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As with most relatively new paradigms, cloud computing is more of an evolution rather than a revolution. Cloud computing as a concept came of age as the Internet, service oriented architecture (SOA) and virtualization converged.

What distinguishes cloud computing from earlier paradigms is that capabilities are delivered "as a service," services are delivered in a highly scalable and elastic fashion, Internet technologies and techniques to develop and deliver the services, and services are designed for delivery to external customers.

With "service" being one of the key characteristics, SOA plays a key role in developing applications on cloud computing platforms. SOA provides a set of principles to ensure application architecture packages functionality as a set of interoperable services. Focusing on loose coupling, SOA allows services running on any platform/operating systems to communicate and interact with each other.

Cloud computing has been defined with three service layers - Software as a Service, or SaaS, Platform as a Service, or PaaS, and Infrastructure as a Service, or IaaS.


Apart from the business challenges (like cost benefit, existing investments, etc.), there are many other challenges in developing on or migrating to cloud. Challenges with cloud computing include the following:

  • Security: Consumers of cloud computing platform need to consider issues around application security, data security, and compliance and regulatory needs (PCI, SOX, SAS 70 etc).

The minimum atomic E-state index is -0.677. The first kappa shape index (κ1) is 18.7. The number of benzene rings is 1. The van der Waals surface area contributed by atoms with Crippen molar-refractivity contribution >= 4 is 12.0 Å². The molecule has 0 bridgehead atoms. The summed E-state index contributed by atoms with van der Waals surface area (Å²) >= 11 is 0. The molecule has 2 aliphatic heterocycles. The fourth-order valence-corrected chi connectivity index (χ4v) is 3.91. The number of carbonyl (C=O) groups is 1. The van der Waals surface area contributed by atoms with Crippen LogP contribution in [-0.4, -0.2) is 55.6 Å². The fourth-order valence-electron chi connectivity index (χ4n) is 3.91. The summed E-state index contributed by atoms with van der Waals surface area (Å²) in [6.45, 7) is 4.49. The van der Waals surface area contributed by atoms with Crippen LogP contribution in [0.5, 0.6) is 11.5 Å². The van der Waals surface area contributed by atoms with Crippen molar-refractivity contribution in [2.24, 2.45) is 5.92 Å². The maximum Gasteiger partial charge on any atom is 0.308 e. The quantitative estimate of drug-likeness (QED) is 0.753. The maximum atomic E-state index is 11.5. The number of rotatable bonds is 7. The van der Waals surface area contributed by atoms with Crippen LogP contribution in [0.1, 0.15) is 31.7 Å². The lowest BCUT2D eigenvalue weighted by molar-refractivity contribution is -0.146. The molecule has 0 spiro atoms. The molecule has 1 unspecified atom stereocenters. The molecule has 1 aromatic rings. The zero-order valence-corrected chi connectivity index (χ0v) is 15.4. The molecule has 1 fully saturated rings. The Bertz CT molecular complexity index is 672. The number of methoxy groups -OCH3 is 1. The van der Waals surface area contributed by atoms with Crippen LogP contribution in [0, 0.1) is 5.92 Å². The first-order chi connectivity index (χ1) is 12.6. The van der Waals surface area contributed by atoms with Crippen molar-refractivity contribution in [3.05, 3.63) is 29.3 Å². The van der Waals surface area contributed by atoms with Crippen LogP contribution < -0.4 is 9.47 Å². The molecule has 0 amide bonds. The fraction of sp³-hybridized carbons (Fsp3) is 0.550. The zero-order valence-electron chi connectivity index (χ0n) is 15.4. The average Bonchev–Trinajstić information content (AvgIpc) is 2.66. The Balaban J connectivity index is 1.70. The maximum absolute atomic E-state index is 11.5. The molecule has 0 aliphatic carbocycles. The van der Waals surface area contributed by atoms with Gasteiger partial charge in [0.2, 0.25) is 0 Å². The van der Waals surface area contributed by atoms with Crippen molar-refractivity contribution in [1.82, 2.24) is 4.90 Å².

• Management and monitoring: Due to lack of control on the virtual infrastructure (especially in Platform as a Service PaaS scenarios), application architecture itself should have provisions to provide better control to administrators on various management aspects.
  • Scale-out architecture: Existing business applications have focused on "scale-up" architecture instead of "scale-out" architecture. Scale-out architecture typically exists in most of the Web applications. However, computationally complex tasks and massive data processing may need re-architecting using distributed processing.
  • Bandwidth/latency: The scalable nature of platform can clock up bandwidth usage considerably - if allowed to scale unchecked. Similarly, due to remote location, latency needs to be factored into business use cases and application architecture & design.
  • Integration: Applications running in the cloud will require integration with applications running on-premise and other applications in the Cloud. A robust integration platform needs to be designed to facilitate this. SOA plays a critical role in minimizing integration challenges.
  • Data Migration: Cloud computing platforms offer highly scalable Distributed File Systems (Amazon S3, Azure Storage, Google AppEngine Datastore) as primary data store. Data Migration from RDBMS to a DFS needs to be factored into the design.
  • Lock-in: At this stage, there are no open standards that exist which will facilitate the migration from one cloud provider to another. There are some initiatives around this like the "Open Cloud Manifesto."


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